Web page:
Can research have real impacts on international development?

Rural Tanzania is perhaps not the first location that springs to mind as ideal for an ammonia manufacturing plant. The Haber–Bosch process used to make the stuff needs huge amounts of power and several atmospheres of pressure. Not so easy to do in regions of Africa that lack an electricity grid.

It would be nice if it was possible to make ammonia in such places though, as the benefits of producing fertiliser locally would be enormous. All African countries except Nigeria import their ammonia, making fertiliser more expensive than it needs to be.

So I was excited when I read a paper in Science earlier this year in which Stuart Licht of George Washington University, US, proposed a way of making ammonia that could operate off-grid. The method involves bubbling steam through a cheap molten salt peppered with nanoscale iron particles, and is powered by a solar panel.1

M-H Jeeves

But how likely is it that research findings of this sort actually produce an impact in poor countries? It’s important to ask this because many international development agencies are ramping up their spending on research – the UK government’s Department for International Development (DFID) more than doubled its research spending in the six years to 2012, for instance. And this year will also see the UN approve new development goals that will guide the priorities of those working for international development until 2030.

Stepping back from off-grid ammonia synthesis for a moment, it’s helpful to think about how research might foster development. A DFID team outlined four possibilities in a review published last year. Research might build evidence that informs political decisions. It might build human capital. It may contribute to boosting a nation’s economy. Or it could result in technologies that improve people’s lives. Chemistry has a role in each of these, but going back to ammonia synthesis, it’s the last point that’s relevant.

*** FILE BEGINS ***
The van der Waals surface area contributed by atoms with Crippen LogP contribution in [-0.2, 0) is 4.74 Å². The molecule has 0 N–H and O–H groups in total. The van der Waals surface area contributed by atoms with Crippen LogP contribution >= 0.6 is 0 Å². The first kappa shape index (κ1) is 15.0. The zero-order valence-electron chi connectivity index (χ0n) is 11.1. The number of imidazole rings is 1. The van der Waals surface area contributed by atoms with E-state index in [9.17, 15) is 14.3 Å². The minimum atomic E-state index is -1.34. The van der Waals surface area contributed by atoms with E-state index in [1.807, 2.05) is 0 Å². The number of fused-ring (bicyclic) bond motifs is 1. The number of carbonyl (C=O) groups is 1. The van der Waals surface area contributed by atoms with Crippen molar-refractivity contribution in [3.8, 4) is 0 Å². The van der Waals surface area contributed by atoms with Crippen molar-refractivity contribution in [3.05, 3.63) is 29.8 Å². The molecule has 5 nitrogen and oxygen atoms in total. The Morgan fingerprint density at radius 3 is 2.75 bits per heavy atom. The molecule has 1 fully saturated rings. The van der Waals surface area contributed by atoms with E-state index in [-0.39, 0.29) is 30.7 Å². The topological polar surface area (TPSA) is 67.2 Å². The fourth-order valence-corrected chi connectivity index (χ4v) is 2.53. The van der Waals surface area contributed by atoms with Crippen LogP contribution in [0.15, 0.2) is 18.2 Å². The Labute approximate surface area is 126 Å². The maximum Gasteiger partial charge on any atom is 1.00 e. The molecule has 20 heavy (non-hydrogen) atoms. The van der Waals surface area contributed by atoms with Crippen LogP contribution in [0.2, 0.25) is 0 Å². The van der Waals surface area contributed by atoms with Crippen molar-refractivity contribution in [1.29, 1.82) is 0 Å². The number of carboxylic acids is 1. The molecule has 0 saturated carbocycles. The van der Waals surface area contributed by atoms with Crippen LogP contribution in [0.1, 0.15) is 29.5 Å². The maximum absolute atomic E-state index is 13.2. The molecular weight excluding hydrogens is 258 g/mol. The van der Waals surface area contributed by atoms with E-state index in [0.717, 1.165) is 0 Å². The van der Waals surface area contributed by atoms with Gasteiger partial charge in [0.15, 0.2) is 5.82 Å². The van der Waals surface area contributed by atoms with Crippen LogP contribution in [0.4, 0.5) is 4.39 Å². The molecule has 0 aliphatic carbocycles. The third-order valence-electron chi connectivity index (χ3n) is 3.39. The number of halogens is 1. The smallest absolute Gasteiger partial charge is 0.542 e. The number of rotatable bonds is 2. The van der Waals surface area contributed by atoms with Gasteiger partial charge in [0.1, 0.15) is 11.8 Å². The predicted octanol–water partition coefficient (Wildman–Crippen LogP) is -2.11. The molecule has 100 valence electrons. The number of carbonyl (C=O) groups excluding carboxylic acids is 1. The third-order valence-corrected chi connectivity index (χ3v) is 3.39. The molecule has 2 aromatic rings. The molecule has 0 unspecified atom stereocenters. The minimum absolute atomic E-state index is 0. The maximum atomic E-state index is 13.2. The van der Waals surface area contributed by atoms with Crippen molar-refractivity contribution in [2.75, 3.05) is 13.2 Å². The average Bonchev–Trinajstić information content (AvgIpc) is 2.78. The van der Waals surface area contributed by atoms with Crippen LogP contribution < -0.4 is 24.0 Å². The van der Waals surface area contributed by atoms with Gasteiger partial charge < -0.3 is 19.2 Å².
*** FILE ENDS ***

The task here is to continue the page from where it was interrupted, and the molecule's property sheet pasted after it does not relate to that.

Looking at researchers’ performance in this area, the DFID review found something of a dichotomy. On the one hand, some research had led to sweeping and obvious benefits. The scientists who developed modern maize varieties helped remove a million people from poverty in the last decade. And there is good evidence that insecticide-impregnated mosquito nets dramatically improve the health of women and children.

On the other hand, there is the infamous example of the ‘playpumps’ – water pumps linked to a roundabout that were supposed to take the drudgery out of pumping water from wells. Assessments showed that it took hours of roundabouting to pump up adequate water, which sometimes meant children had to be paid to play. Many now lie abandoned and rusting. Another example is the clean burning stoves developed to avoid women having to inhale smoke while cooking on an open hearth. Women often didn’t use them because they preferred cooking the traditional way: the food is tastier, they reckon.

In short, researchers are often capable of coming up with a solution that fits the brief in all parameters except cultural ones.

Encouragingly, there are great examples of engineers consulting with the right people early on, so that these problems can be identified. As far as I know, much less work has been done to consider how local people can be engaged during the development of chemical technologies designed for the developing world. It is time chemists started considering this question. It would be a tragedy if a potentially transformative technology like an off-grid Haber process didn’t make an impact in Africa because no one wanted to use it.